SC-HSC Exams: Teachers sleeping in class? It’s time for an enquiry

4 years, 5 months ago - September 19, 2016
Teachers sleeping in class? It’s time for an enquiry

Teachers sleeping in class? It’s time for an enquiry

The author claims that the students’ statement that some teachers are not working in class should be attended to by the government. So as to clarify the prevailing situation.

In the wake of the controversy over the payment of fees for SC and HSC 2016 to the Mauritius Examinations Syndicate, some students have been claiming in the press that students absent themselves from school, especially in the third term, because, among other reasons, some teachers sleep in the class.

We are meant to understand that these teachers do not work as they should have. They kill time in unnecessary talks and do not give the best of themselves during this crucial period of revision. What is also implied is that they are slack and incompetent and therefore fail to perform to expectation. The students have the feeling that they are wasting their time in attending school.

It’s a serious allegation. How far it’s true or false, the public doesn’t know. Hence, there’s a need for a full enquiry into the matter because many questions demand clarifications.

For instance, have the students denounced the matter to their respective Rectors, and what has been the outcome? Have sanctions been taken? Has the matter gone up to the Ministry? Has the latter done anything about it? If yes, what exactly has it done to redress the ugly situation? If no, why hasn’t it?

If the students have not raised the question with their Rectors, why is it so? Have they had a talk with the teachers concerned? What has come out of it? Are the students lying?

Are they exaggerating or misrepresenting the issue to the public? If they are, this is equally serious and they must not be allowed to get away with it. Are they using the argument as a pretext in order to justify their absences and their refusal to settle the fees?

The public is confused about all these questions. The public is judging teachers in the light of the students’ declarations in the press, and even condemning them, without knowing the whole truth.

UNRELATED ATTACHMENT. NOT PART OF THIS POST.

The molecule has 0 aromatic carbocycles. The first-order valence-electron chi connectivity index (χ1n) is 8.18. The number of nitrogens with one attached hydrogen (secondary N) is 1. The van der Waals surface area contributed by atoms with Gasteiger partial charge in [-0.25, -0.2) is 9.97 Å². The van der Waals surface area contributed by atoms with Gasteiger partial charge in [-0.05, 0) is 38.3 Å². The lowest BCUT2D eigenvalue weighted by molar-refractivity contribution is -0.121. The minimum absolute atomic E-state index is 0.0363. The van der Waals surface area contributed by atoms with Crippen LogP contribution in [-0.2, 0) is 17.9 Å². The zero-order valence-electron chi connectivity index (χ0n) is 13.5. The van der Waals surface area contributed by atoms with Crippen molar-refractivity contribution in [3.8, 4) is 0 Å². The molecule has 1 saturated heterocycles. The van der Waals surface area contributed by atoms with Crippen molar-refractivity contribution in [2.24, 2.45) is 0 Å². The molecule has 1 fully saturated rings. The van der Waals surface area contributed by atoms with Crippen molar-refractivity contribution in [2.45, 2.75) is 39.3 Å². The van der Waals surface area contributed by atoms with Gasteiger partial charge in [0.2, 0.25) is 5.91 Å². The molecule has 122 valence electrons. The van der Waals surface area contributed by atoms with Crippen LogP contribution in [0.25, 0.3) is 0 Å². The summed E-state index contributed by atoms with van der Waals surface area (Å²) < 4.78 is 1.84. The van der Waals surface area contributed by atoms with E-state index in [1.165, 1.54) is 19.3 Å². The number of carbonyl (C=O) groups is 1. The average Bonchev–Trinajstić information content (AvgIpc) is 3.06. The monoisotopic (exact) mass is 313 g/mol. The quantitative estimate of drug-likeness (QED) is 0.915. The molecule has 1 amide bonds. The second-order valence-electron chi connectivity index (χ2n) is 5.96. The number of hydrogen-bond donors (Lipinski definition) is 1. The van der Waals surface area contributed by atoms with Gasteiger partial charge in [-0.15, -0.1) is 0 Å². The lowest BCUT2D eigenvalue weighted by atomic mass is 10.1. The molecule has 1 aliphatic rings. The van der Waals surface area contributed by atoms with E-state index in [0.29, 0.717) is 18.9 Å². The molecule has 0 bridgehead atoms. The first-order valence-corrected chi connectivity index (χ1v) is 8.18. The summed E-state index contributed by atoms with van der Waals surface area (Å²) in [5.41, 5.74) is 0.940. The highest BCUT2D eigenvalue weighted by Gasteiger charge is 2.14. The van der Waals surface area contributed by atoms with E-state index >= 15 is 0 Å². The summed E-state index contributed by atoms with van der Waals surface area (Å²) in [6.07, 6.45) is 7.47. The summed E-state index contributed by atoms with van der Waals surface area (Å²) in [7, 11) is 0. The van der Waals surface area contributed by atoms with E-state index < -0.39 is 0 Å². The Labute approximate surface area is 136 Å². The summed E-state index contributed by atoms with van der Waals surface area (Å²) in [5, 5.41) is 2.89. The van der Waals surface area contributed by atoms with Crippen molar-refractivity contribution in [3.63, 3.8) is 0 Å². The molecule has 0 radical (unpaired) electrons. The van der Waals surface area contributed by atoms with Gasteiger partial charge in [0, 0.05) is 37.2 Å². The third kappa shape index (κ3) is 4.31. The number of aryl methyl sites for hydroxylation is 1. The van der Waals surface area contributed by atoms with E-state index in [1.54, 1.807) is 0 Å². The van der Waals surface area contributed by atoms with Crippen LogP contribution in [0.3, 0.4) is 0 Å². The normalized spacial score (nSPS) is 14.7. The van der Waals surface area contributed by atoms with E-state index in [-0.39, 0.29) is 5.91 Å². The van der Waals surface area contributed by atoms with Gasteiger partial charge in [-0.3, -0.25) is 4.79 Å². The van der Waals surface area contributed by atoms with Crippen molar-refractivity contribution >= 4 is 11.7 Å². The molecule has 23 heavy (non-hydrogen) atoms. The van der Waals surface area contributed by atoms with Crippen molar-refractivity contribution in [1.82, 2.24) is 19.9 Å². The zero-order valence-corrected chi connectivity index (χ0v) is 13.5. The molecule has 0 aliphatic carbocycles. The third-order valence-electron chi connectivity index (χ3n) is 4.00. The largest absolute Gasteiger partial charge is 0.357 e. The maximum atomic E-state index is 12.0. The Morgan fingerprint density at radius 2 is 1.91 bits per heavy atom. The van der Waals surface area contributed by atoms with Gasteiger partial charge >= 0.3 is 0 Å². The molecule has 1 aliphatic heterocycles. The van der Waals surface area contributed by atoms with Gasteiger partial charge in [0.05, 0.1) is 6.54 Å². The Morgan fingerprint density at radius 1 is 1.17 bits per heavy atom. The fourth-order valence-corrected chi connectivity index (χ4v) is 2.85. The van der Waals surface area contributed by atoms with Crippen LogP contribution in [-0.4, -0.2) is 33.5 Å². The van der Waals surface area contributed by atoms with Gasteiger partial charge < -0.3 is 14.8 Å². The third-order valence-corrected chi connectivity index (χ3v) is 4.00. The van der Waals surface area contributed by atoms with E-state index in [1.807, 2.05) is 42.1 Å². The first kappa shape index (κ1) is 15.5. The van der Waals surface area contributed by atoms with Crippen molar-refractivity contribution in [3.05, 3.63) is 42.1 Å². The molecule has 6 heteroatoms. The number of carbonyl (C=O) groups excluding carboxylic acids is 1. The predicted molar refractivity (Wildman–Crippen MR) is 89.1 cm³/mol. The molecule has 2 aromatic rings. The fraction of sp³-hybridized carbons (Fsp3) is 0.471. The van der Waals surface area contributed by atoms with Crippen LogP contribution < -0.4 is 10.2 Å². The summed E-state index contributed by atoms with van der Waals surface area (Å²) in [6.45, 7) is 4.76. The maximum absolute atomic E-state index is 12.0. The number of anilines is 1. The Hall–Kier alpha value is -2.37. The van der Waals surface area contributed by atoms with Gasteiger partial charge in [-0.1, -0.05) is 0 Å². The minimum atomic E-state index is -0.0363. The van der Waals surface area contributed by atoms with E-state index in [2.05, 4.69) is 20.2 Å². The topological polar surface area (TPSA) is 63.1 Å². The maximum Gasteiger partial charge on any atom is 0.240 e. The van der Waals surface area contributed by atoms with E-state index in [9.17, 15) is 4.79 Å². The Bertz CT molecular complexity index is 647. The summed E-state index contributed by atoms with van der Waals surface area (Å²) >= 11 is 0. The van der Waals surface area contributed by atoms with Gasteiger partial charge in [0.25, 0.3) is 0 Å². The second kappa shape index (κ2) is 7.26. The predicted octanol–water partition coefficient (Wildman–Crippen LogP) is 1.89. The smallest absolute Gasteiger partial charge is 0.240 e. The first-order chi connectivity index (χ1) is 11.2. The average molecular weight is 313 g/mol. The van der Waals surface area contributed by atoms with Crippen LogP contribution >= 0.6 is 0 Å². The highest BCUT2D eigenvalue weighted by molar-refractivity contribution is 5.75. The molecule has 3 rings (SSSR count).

An enquiry might be a platform for the students to voice out their grievances about teachers who are sleeping in the class just like it might give the incriminated teachers the opportunity to explain themselves and set the record right.

In case it is found that the teachers have failed in their duty, they must accept the sanctions. They are paid from public funds, anyway. They have no right to get paid for a job to which they are not devoted. And if it is found that the students are wrong and have attempted to lie or distort the truth, they must be sanctioned as well. They cannot do or say whatever they want.

An enquiry might also cover wider issues like what are the root causes of absenteeism and what might be done about it. Educational reform must include the recurrent problem of absenteeism and whatever else goes along with it.

Exam-time is an important affair for everybody and we cannot afford to live in confusion and doubt.

Certain teachers are being blamed or accused for being unethical and unprofessional and we have yet to hear anything from the Ministry or the Unions about it. Without an enquiry, the credibility of teachers and the reputation of State-owned colleges are at stake.

A dynamic Minister of Education doesn’t allow things to stagnate. On the contrary, she identifies a problem, addresses it at the appropriate moment, and eventually proposes solutions. She acts in the larger interest of the nation.

The growing perception in the public is that this government is getting more and more unpopular due to its inactions, indecisions and other flagrant contradictions. The Minister of Education has a fine occasion here to overturn this perception by doing something concrete and to prove, at the same time, that she is worthy of the responsibility she has been given.

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